A bi-national committee has concluded that Colombia can fumigate coca crops closer to Ecuador’s border, Colombian newspaper El Tiempo reported on Friday.
The technical committee, composed of both Colombian and Ecuadorian government officials, said that the current 10-kilometer buffer zone in place since 2005 can be reduced by half to 5 kilometers.
The agreement comes one year after Colombia agreed to pay $15 million in compensation to Ecuadorians over alleged damage caused by the glyphosate herbicide used for fumigation. Following the announcement of the payment, Ecuador agreed to retract its 2008 formal complaint to the International Court of Justice over said damage.
Among the committee’s findings was that the maximum distance the glyphosate chemical drifted from the area of fumigation was 120 meters.
Ecuadorian farmers have claimed that in the past the chemical has reached distances of up to 40 or 50 kilometers into Ecuadorian territory, according to Cable Noticias.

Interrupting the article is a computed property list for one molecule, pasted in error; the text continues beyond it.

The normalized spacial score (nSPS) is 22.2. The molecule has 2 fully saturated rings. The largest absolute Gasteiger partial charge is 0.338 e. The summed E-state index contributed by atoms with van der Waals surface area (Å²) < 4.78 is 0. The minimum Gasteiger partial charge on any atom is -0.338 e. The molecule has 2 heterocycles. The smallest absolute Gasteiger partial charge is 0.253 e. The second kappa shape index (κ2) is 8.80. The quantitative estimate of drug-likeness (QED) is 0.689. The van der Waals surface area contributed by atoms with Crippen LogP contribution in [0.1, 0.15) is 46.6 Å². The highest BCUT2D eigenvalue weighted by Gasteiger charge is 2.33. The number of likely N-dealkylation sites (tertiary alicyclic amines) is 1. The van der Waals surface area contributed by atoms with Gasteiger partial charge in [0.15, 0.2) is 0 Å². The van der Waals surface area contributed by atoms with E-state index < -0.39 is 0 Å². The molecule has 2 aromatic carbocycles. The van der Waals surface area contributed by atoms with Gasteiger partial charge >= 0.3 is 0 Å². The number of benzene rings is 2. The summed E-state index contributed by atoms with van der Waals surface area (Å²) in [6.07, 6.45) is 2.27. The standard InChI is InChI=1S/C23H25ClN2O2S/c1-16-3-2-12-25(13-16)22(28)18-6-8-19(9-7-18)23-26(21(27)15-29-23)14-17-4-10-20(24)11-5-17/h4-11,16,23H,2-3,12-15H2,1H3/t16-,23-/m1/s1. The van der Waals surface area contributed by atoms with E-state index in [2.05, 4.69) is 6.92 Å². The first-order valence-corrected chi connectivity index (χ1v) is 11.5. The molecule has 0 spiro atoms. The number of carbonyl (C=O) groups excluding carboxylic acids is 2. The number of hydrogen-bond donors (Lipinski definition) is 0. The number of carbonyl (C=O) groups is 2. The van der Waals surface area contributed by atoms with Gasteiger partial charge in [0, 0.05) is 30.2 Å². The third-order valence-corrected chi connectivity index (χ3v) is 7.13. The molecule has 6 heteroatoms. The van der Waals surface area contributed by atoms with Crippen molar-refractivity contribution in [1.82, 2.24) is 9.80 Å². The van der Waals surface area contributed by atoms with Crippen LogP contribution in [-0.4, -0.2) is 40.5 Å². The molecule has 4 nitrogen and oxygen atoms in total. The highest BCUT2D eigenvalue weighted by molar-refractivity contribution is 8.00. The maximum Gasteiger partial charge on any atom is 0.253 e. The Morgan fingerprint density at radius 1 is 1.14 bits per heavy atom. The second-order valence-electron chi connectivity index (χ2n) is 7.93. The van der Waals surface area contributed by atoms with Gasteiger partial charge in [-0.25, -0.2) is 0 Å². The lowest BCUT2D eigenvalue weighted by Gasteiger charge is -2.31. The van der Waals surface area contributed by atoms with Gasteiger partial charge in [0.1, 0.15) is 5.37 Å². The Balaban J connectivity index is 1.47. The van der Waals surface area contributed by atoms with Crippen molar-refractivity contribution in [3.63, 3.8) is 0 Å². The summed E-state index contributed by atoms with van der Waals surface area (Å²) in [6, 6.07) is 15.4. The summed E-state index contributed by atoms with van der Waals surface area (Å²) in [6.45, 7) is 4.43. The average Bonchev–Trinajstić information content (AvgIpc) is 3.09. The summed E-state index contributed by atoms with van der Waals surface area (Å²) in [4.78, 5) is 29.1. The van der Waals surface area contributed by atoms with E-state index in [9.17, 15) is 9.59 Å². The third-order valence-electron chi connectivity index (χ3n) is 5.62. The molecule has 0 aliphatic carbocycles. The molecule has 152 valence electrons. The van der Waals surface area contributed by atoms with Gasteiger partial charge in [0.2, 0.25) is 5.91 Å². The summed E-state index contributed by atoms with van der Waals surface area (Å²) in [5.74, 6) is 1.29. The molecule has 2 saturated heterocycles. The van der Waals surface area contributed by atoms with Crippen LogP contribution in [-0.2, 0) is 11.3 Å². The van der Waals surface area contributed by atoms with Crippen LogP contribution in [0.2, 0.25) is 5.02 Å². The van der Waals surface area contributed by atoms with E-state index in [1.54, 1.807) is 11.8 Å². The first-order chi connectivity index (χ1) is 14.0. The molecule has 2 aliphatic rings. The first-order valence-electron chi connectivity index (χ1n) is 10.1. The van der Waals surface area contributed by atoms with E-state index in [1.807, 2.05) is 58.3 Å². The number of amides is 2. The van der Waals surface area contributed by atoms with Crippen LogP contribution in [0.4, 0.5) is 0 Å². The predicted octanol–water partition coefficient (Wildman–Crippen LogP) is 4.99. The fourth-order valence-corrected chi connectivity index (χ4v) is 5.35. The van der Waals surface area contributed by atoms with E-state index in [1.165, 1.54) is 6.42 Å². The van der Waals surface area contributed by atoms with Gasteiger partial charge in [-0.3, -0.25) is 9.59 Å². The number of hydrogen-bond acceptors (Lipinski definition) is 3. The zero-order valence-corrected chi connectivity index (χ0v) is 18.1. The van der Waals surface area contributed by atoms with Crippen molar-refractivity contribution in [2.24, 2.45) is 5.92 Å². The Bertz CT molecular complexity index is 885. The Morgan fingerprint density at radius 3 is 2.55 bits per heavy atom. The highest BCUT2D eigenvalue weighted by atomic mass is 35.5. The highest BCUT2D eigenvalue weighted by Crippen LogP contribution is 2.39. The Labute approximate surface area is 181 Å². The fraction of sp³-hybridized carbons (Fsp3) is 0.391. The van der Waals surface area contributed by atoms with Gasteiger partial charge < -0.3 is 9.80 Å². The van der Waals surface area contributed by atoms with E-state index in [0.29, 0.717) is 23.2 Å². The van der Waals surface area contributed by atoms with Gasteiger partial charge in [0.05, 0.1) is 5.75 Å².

While the limit is being reduced to 5 kilometers, the agreement leaves open the possibility of reducing the distance even further in the future to possibly just 2 kilometers.
In recent months, Colombia’s southern border region of Putamayo has experienced unrest over environmental and health damage caused by aerial fumigation and oil fields. Residents have blocked roads used by oil contractors demanding less military presence and more social investment.
President Juan Manuel Santos won the presidential election in Putamayo this year after running on a promise to end the use of fumigation with glyphosate, according to Colprensa. The practice, as evidenced by this agreement, still continues.